17 April 2008

European feudalism coming to an end

ZUI this article from the BBC:
The UK Privy Council has approved proposed changes to the governing body of a Channel Island which still operates a feudal system of government.

Sark's ruling body, the Chief Pleas, breaches the European Convention of Human Rights because landowners have got a seat automatically for 450 years.

The Chief Pleas had already approved new reforms for an elected chamber.

A lawyer for millionaires Sir David and Sir Frederick Barclay, who own nearby Brecqhou island, said they will appeal.

Advocate Gordon Dawes said the approval will be disputed in the High Court in London as the reforms do not address the role of the seigneur and seneschal.

The seigneur is the head of the Chief Pleas and retains feudal rights and the seneschal is president of the Chief Pleas and head of the judiciary.


Sark has been governed by a mix of landowners and elected people's deputies since the 1600s.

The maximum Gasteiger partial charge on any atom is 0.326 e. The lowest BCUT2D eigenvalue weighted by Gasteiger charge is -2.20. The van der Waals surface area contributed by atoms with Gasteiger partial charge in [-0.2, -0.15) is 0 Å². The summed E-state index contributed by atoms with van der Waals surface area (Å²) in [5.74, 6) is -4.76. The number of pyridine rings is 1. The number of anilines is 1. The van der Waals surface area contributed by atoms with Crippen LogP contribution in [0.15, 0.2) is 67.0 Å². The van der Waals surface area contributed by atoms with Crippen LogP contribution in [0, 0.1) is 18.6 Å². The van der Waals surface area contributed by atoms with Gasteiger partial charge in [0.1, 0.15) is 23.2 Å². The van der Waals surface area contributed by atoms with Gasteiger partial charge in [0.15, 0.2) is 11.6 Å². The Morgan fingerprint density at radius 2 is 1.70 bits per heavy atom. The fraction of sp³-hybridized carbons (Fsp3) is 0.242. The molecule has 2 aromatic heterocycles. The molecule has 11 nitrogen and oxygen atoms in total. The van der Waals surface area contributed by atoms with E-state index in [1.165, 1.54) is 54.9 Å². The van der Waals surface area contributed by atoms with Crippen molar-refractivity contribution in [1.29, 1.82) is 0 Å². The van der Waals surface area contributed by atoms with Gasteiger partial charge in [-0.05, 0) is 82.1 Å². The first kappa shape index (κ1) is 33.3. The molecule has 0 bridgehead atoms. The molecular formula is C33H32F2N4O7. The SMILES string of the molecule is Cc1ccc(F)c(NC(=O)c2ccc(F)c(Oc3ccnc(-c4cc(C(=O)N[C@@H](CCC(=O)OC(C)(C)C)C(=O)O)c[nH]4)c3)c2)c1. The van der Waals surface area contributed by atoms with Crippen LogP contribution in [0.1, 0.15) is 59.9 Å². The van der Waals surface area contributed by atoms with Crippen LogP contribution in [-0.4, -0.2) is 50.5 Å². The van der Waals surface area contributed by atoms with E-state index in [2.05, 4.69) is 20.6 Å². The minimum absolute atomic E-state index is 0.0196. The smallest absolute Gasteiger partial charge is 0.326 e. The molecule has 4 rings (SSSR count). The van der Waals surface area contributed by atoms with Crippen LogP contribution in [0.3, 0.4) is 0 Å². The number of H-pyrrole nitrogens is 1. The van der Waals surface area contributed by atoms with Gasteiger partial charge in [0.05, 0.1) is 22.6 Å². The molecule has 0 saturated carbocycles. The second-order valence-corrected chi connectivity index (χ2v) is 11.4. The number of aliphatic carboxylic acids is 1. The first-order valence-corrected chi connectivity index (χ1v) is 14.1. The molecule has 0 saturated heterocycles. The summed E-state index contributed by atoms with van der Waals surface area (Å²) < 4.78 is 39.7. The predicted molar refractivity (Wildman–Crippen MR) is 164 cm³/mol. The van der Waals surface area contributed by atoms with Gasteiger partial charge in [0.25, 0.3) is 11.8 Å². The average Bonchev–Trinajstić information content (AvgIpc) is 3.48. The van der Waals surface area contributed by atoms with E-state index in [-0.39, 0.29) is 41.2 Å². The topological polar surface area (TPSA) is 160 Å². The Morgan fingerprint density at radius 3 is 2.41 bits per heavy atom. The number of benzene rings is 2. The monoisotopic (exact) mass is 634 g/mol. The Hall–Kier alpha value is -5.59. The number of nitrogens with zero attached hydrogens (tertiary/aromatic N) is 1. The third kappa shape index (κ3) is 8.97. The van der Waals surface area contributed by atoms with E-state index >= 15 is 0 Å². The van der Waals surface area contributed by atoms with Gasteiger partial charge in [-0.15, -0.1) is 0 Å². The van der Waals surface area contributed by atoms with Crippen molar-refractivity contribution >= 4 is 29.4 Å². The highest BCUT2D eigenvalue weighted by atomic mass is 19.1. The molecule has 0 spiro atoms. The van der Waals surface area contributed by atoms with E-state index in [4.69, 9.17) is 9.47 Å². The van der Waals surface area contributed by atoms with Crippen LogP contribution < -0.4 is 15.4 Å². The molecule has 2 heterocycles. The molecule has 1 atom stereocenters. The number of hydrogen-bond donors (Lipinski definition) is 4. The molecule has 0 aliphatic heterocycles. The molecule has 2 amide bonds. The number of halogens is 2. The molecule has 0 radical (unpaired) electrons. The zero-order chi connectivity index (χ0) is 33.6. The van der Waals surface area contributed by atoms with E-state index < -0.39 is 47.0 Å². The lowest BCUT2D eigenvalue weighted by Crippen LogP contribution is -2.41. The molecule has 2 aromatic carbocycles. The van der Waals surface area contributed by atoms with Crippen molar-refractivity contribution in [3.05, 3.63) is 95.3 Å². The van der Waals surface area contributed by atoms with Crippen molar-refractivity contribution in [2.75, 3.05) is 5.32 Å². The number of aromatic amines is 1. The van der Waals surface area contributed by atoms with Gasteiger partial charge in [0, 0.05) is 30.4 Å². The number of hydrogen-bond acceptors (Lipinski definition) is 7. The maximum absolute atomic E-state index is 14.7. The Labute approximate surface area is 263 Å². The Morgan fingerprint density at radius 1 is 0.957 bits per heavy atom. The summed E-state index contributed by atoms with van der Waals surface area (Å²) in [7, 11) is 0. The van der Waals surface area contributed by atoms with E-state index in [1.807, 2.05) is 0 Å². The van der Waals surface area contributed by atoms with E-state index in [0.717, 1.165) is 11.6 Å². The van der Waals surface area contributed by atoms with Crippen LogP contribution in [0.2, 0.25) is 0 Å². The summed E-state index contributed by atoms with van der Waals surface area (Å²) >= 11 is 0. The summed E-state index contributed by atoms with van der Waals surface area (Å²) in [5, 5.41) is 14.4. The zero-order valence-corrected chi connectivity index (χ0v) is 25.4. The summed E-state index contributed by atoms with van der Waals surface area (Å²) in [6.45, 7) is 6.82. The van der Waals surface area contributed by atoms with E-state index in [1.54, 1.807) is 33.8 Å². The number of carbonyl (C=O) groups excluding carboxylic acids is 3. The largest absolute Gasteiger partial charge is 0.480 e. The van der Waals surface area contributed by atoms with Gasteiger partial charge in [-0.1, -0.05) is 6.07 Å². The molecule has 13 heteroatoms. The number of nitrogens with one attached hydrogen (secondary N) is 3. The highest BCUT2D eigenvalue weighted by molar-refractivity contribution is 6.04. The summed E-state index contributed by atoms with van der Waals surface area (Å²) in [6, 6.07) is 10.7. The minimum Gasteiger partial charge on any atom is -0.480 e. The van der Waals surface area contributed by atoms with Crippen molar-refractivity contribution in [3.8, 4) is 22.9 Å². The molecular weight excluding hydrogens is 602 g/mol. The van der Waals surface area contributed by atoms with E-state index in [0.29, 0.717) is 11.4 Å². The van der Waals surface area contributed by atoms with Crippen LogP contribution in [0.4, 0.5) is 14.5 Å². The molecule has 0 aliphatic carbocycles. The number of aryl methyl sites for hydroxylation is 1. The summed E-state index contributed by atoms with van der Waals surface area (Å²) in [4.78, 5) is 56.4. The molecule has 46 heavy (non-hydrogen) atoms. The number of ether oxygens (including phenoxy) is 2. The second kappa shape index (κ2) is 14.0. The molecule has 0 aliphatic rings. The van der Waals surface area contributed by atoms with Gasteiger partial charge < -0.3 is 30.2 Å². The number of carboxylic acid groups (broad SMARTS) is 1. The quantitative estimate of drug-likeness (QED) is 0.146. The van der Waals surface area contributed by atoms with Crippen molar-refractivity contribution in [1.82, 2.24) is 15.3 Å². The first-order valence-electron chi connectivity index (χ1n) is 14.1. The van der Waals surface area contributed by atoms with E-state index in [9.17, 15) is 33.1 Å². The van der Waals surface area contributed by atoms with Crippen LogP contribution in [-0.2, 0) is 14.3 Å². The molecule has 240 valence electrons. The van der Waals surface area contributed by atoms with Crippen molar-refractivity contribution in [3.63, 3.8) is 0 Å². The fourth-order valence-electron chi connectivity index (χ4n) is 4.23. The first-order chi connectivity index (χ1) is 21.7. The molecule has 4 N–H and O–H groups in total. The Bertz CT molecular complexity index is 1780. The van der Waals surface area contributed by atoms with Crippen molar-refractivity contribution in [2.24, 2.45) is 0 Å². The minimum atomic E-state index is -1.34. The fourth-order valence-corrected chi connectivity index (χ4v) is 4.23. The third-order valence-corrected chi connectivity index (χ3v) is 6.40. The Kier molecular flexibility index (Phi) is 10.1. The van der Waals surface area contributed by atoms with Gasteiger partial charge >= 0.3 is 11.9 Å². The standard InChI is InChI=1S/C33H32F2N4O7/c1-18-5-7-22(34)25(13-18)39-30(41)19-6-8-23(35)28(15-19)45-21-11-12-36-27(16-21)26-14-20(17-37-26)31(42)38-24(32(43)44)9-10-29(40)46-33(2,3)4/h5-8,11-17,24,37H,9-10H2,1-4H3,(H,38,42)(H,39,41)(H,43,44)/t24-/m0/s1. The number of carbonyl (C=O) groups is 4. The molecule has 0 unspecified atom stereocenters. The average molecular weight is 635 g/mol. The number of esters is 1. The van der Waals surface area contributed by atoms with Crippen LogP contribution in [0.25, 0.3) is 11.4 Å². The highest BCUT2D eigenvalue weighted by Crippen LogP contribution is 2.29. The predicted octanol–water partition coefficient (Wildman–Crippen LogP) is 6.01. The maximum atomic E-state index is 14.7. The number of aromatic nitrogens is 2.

Owners of the island's 40 tenements (divisions of land) currently have an automatic seat in the Chief Pleas, with islanders choosing 12 deputies.

They will be replaced by the new 28-member chamber, which was approved following a referendum [on 21 Feb 2008] for islanders voting for democracy.

The Privy Council's approval enables Sark's judiciary and parliament to be significantly modernised.


The government there can directly trace its roots back to Queen Elizabeth I, who once granted the ruling "Seigner" a fief on the tiny Channel Island.

The unelected descendents of 40 families brought in to colonise Sark, after the French abandoned it in 1553, have governed life on the island ever since.

But its feudal system of government started coming under pressure in 2000 in the light of human rights laws.

Two proposals for reform were rejected in 2005 and 2007 until the island's historic referendum.

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